I watched a music video on a local station last evening and was a little disturbed that the popular artiste was adorned with chains that are reminiscent of the decadent days of slavery. I kept wondering whether he knows that his forefathers wore those chains – but not for decoration!
Today, I came across a video on YouTube – “Setting the Skin Tone” – uploaded by itafariama7 on 28 Mar 2011 – and (again) I became disturbed. The content represents a real indictment on our culture and questions how far we have come or – perhaps better expressed – questions whether we have moved forward (at all) from our past.
Jamaican men and women (age being no factor) are regularly indulging in the practice of bleaching their skins to become lighter in colour. No – it is not a new phenomenon – but it is a disturbing one; because it questions their comfort level with their own identity.
I do not propose to judge anyone on their choices (at least – not in this matter). But I do believe that it is a worrying practice.
Women do it because (they say) men prefer ‘brownings’. Men apparently do it for the same reasons. There is also the notion that being ‘brown’ will open more doors that are presumably closed to persons of darker shades in skin colour.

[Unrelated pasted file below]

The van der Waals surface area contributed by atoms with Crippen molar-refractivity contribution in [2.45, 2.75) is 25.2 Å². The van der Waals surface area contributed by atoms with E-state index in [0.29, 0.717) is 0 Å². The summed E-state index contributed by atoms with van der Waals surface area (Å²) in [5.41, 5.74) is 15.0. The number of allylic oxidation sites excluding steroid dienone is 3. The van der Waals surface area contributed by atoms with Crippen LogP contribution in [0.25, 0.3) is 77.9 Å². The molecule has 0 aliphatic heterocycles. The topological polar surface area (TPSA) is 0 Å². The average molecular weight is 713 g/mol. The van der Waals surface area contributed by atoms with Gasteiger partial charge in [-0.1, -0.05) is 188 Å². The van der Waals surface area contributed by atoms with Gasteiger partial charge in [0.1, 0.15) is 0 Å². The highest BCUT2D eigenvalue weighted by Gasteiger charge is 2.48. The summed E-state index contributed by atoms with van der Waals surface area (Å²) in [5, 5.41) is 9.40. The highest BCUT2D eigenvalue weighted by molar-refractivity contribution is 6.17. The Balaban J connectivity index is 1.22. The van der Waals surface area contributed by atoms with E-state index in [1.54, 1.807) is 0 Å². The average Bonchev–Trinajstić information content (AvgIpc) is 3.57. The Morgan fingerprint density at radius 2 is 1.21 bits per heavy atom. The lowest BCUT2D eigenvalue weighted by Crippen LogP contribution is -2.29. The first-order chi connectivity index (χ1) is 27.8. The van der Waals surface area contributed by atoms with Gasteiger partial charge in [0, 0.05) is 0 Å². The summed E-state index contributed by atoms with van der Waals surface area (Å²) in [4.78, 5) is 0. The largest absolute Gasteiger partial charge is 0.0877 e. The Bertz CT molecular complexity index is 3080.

Many dancehall artistes are also apparently bleaching; as well as defacing their skins with outrageous tattoos – and, given their popularity and influence, their fans gravitate to these practices.
Aside from the medical risks; I am concerned that our people seem to lack a sense of value in their identity. Beautiful black people are ruining their skins to achieve a notion of acceptability. People are walking around with ‘white’ faces and black ears and necks – and are thinking that NOW they are beautiful.
Yes, I know there is a market for the products, and the merchants are happy.
It also makes for comical banter as one user chides the other on who is bleaching or use to bleach and how it assisted either to get something that they desired.
Yet, I cannot help but ponder on the words of the Rt. Excellent Marcus Garvey (our first national hero) when he said: “A people without the knowledge of their past history, origin and culture is like a tree without roots”.
I do not think Marcus would be happy about what is happening today; and neither am I! Are you?
Walk good, ’til next time …
*Photo courtesy of “Setting the Skin Tone” – YouTube video uploaded by itafariama7 on 28 Mar 2011